May 16, 2012
Coty withdrawal pressures Avon for turnaround
May 16, 2012
Coty withdrew the $24.75 a share offer Monday night and the stock fell more than 10 percent on Tuesday as investors were left to focus on Avon's blemishes, which include falling sales, rising labor costs in important international markets like Brazil and a shrinking army of sales representatives.
"They’re playing for time; I think they're out of time. I don’t see that the stockholders are going to be extremely patient," said John Lamie, a shareholder and former Avon employee.
Analysts and shareholders said Avon should have looked more closely at a potential deal.
"We believe Avon’s board and shareholders missed a good opportunity to be acquired by Coty," UBS analyst Nik Modi said in a research note. "Given our view on Avon’s issues, we believe it may take 2-3 years to sustainably fix."
Coty last week raised its unsolicited bid, which had the financial backing of Warren Buffett's Berkshire Hathaway and others, from an earlier $23.25 per share offer, and gave Avon a Monday deadline to respond.
Avon had said on Sunday that it would look at the offer and respond within a week.
But Coty, known for fragrances for celebrities like Madonna and Beyoncé, said that no one on Avon's board or senior management, including McCoy, returned its request for an explanation of why Avon needed more time, leading it to pull its offer.
Avon said in a statement several hours after Coty's withdrawal that it had responded promptly to Coty's May 9 letter by disclosing it on May 10 and indicating that its board would consider the contents of the letter.
Avon had rejected Coty's earlier bids by saying more value could be extracted by a turnaround than by being bought out.
The company has been faulted for not compensating its sales representatives enough, having inadequate computer systems and bungling its growth in emerging markets like Brazil and Russia.
McCoy, who replaced Andrea Jung, said earlier this month that by mid-June, she will have visited top markets for Avon, including the United States, Brazil, China, Mexico and Russia to get a handle on the operation, and will pick just a few priorities at first while she tries to stabilize the business.
But if Avon turns itself around, some analysts said its value could rise above the price Coty offered in its last bid.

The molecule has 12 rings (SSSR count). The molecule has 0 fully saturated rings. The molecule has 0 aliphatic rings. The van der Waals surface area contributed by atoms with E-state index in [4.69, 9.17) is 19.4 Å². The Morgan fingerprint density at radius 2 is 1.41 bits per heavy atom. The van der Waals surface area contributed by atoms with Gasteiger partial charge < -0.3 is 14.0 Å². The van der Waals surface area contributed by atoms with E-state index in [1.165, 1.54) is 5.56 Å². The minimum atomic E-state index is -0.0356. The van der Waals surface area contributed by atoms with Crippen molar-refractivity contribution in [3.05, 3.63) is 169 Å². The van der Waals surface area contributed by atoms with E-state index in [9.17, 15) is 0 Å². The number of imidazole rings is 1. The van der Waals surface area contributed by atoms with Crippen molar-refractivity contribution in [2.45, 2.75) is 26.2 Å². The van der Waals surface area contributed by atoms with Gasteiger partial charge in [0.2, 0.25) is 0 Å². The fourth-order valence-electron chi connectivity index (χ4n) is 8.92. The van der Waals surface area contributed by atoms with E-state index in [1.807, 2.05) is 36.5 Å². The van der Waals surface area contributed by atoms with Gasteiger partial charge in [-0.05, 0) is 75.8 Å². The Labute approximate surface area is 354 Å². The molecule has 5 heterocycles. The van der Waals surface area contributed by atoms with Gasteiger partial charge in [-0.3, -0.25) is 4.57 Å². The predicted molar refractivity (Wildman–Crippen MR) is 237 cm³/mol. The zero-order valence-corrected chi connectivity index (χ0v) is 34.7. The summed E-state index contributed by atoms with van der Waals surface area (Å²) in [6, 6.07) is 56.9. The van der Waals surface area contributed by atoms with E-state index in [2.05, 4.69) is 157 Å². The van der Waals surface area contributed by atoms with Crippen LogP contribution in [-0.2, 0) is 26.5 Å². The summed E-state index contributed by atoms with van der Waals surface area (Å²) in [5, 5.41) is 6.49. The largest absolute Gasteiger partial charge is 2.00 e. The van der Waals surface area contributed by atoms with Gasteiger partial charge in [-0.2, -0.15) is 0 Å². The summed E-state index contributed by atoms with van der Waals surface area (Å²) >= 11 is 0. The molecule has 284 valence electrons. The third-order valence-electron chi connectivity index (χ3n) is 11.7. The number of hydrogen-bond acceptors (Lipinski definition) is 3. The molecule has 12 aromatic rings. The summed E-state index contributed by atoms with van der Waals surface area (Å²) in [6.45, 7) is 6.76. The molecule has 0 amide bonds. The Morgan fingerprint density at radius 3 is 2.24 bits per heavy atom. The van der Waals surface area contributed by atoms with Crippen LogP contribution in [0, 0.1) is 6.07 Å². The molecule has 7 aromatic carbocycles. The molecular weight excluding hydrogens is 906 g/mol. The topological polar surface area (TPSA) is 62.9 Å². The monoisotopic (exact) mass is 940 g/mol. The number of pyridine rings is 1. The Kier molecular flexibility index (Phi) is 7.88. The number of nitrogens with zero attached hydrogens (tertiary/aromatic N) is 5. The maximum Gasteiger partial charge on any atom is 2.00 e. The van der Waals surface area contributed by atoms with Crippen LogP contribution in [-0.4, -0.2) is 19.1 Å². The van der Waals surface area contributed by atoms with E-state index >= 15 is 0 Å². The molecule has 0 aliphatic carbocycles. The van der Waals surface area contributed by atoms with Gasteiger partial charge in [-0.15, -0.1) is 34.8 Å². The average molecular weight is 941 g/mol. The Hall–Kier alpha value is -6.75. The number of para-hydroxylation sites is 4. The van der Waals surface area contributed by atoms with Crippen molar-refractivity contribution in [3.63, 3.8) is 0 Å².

"Ultimately the value at Avon that can be unlocked, if correctly executed, should be worth over $25 per share," Victoria Collin of Atlantic Equities LLP wrote in a client report.
Avon has faced heavy competition from drugstores and trendy, affordable cosmetics in the United States, aggressive pricing by rivals in Eastern Europe and inadequate ordering systems that have frustrated representatives in Brazil, its biggest market.
The company has poured tens of millions into an internal probe into whether it broke the Foreign Corrupt Practices Act to build its business overseas. The U.S. government announced its own investigation last year.
Avon's shares fell as low as $18.10 on Tuesday, well below levels just before Coty first went public with its unsolicited but friendly offer to buy Avon in April.
Avon's shares were down $2.18, or 10.5 percent, at $18.55 at mid-afternoon on the New York Stock Exchange.
But since April, there have also been questions about how seriously the market took Coty's bid.
"How real was Coty bid? They bid barely above the stock price, they weren’t really there, they don’t have a currency," said one industry investor that does not discuss its investment positions publicly.
Analysts questioned Avon's strategy in dealing with Coty.
"We are struck by Avon's continued lack of communication with Coty," Bernstein Research analyst Ali Dibadj told Reuters.
"A bid with financial backing and reasonable starting point in terms of price must be looked at in order to fulfill one's fiduciary duty to shareholders."
In the end, one expert said, Avon was under no obligation to engage directly with Coty.
"These tactics are par the course - the concern is if you make a response, are you setting the stage suggesting the company is up for sale?” said Charles Elson, a corporate governance expert and professor of law at the University of Delaware. "Takeovers are a very delicate legal dance."
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